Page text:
Sunday, March 5, 2017
Karl du Fresne: When the police become mother hensLabels: Hate Crime, Hate Speech, Karl du Fresne
I shudder when I see someone advocating a hate speech law. So should we all.
Police commissioner Mike Bush didn’t go so far as actually advocating a law prohibiting “hate speech”, however that may be defined, but obviously it was on his mind. In fact he’s talked to the Human Rights Commission about it.
I imagine it would have been a meeting of minds. After all, it’s the nature of bureaucracies to want their powers expanded.
Combine this with the pervasive school of thought in modern government which holds that a feckless society needs paternalistic minders to keep it from getting into trouble, and almost any busybody law becomes possible.
If we were to have speech police, could George Orwell’s Thought Police be far behind?
A hate speech law would mark a radical and dangerous extension of existing police powers: from protecting people and property against clearly identifiable threats, such as assault and theft, to making value judgments about whether a citizen has crossed the blurry line between fair comment and something much darker.
Such a law would be welcomed by activist minority groups which want the state to protect them from any comment they see as hurtful or oppressive. But freedom of speech is far too precious in a democracy to be undermined by subjective judgments from police officers about what constitutes incitement to “hate” as opposed to a robust expression of legitimate opinion.
Happily, on this occasion both Justice Minister Amy Adams and Police Minister Paula Bennett squashed Bush’s idea. They rightly pointed out that existing laws are perfectly capable of dealing with public statements likely to incite hostility against, for instance, ethnic or religious minorities. Check out Section 61 of the Human Rights Act, for starters.
Anyway, what was Bush doing raising the matter in the first place? Since when was it the role of the Police Commissioner to suggest new laws that would restrict fundamental liberties such as the right of free speech?
The job of the police is to enforce laws passed by Parliament, not to publicly float their own ideas about what might be necessary for society’s wellbeing. We don’t need activist public servants stepping beyond their remit.
Most New Zealanders would probably prefer Bush to devote his energy to reducing the scandalous burglary rate, or ensuring that the police respond promptly to calls from victims of crime rather than fobbing people off - as happens all too often - by saying they’re busy with other things.
But the commissioner’s action is entirely consistent with the role police have increasingly taken upon themselves, which is that of moral custodians. Already we have seen, in recent years, a marked change in the way the police view their duties.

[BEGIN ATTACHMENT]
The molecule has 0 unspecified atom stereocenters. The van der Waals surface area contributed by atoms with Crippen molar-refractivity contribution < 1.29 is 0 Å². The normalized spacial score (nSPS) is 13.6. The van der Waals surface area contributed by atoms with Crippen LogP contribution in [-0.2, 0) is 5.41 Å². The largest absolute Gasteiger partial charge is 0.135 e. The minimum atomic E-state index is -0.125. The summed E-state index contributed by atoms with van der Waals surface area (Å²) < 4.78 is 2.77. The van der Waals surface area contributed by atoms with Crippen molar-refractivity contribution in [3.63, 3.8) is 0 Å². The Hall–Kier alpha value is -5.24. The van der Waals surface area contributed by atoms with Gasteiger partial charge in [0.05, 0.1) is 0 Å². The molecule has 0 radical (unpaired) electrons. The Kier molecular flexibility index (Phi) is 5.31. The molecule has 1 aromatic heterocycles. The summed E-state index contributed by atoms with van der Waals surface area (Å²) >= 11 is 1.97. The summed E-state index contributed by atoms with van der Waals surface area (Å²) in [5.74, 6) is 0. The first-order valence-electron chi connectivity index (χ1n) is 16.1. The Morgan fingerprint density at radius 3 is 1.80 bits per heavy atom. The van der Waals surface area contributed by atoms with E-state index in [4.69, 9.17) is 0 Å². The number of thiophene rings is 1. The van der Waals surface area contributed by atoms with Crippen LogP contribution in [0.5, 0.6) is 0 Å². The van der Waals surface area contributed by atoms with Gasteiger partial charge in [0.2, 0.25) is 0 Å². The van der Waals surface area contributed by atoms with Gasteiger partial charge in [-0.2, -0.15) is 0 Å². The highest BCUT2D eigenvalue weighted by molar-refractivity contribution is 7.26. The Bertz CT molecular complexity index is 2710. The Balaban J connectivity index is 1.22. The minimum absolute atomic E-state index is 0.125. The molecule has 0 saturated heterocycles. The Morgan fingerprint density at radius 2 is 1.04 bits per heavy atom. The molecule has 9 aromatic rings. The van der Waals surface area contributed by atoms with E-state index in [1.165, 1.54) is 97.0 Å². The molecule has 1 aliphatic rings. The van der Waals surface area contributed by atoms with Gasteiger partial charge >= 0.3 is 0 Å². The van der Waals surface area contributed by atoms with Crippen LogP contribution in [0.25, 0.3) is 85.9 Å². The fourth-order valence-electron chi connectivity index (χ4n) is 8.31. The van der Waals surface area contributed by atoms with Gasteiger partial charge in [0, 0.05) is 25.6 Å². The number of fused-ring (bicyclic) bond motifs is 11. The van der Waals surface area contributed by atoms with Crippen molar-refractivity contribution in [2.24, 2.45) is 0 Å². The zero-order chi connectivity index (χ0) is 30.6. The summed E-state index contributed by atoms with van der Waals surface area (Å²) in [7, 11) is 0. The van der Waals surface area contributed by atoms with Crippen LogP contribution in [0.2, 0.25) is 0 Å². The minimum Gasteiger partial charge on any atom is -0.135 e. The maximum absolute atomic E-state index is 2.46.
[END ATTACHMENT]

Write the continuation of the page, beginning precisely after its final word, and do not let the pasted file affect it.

Traditionally their function was to protect people against lawbreakers and to apprehend criminals. But the modern New Age police take a much broader view of their role. They have morphed into mother hens, constantly clucking about all the things we’re doing wrong. They think we need to be protected against ourselves.
This is most conspicuous in matters relating to alcohol consumption. The police have a legitimate interest in minimising the road toll, but their moralistic crusades against drinking resemble nothing so much as the shrill campaigns of late-19th century prohibitionists who were convinced that liquor would be the ruin of us all.
They need to be reminded that alcohol consumption is not only legal, but for centuries has been the lubricant of social intercourse and celebration.
Of course a small minority of people drink to excess and behave badly, which brings me to the woman who was videoed shouting abuse at a group of Muslims in Huntly recently.
Bush seized this as justification for a discussion about the need for hate crime legislation. But Newstalk ZB talkback host Tim Beveridge got to the heart of the matter when he said the real problem in the Huntly incident wasn’t racism or xenophobia; it was drunkenness.
The question, then, is whether an isolated outburst from a pathetic drunk justifies a senior public servant talking about the need for hate speech laws. Most people would probably think we need a far higher threshold than that.
As for Bush, he has some ground to make up. He got off to an unpromising start in his job, being the cop who delivered a glowing eulogy at the funeral of the detective who framed Arthur Allan Thomas, and his public image hasn’t improved with recent publicity suggesting he was evasive about declaring an old drink-driving conviction.
Perhaps he should pull his head in and concentrate on his core functions.
Karl du Fresne blogs at karldufresne.blogspot.co.nz. First published in the Dominion Post.
at 5:47 PM